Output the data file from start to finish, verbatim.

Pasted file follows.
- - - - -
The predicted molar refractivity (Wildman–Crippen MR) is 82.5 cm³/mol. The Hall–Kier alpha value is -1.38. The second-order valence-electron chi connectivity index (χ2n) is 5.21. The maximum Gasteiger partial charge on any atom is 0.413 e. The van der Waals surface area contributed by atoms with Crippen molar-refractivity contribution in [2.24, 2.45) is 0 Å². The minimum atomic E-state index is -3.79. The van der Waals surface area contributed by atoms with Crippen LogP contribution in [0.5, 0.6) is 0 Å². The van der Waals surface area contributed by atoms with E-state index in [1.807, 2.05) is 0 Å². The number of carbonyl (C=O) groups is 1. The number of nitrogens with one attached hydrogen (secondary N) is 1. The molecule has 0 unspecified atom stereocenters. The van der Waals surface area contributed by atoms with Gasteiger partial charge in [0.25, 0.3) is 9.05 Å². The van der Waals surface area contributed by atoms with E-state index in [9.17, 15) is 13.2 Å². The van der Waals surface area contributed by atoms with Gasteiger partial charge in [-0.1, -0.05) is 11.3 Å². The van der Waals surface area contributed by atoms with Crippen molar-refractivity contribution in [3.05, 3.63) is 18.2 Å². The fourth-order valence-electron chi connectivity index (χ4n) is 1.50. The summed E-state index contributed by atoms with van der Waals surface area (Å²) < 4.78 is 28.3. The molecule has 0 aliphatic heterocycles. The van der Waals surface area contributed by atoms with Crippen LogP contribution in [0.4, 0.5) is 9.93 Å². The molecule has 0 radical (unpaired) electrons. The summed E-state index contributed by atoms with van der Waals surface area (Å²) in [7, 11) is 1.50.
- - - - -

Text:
The predicted molar refractivity (Wildman–Crippen MR) is 82.5 cm³/mol. The Hall–Kier alpha value is -1.38. The second-order valence-electron chi connectivity index (χ2n) is 5.21. The maximum Gasteiger partial charge on any atom is 0.413 e. The van der Waals surface area contributed by atoms with Crippen molar-refractivity contribution in [2.24, 2.45) is 0 Å². The minimum atomic E-state index is -3.79. The van der Waals surface area contributed by atoms with Crippen LogP contribution in [0.5, 0.6) is 0 Å². The van der Waals surface area contributed by atoms with E-state index in [1.807, 2.05) is 0 Å². The number of carbonyl (C=O) groups is 1. The number of nitrogens with one attached hydrogen (secondary N) is 1. The molecule has 0 unspecified atom stereocenters. The van der Waals surface area contributed by atoms with Gasteiger partial charge in [0.25, 0.3) is 9.05 Å². The van der Waals surface area contributed by atoms with E-state index in [9.17, 15) is 13.2 Å². The van der Waals surface area contributed by atoms with Gasteiger partial charge in [-0.1, -0.05) is 11.3 Å². The van der Waals surface area contributed by atoms with Crippen molar-refractivity contribution in [3.05, 3.63) is 18.2 Å². The fourth-order valence-electron chi connectivity index (χ4n) is 1.50. The summed E-state index contributed by atoms with van der Waals surface area (Å²) < 4.78 is 28.3. The molecule has 0 aliphatic heterocycles. The van der Waals surface area contributed by atoms with Crippen LogP contribution in [0.4, 0.5) is 9.93 Å². The molecule has 0 radical (unpaired) electrons. The summed E-state index contributed by atoms with van der Waals surface area (Å²) in [7, 11) is 1.50.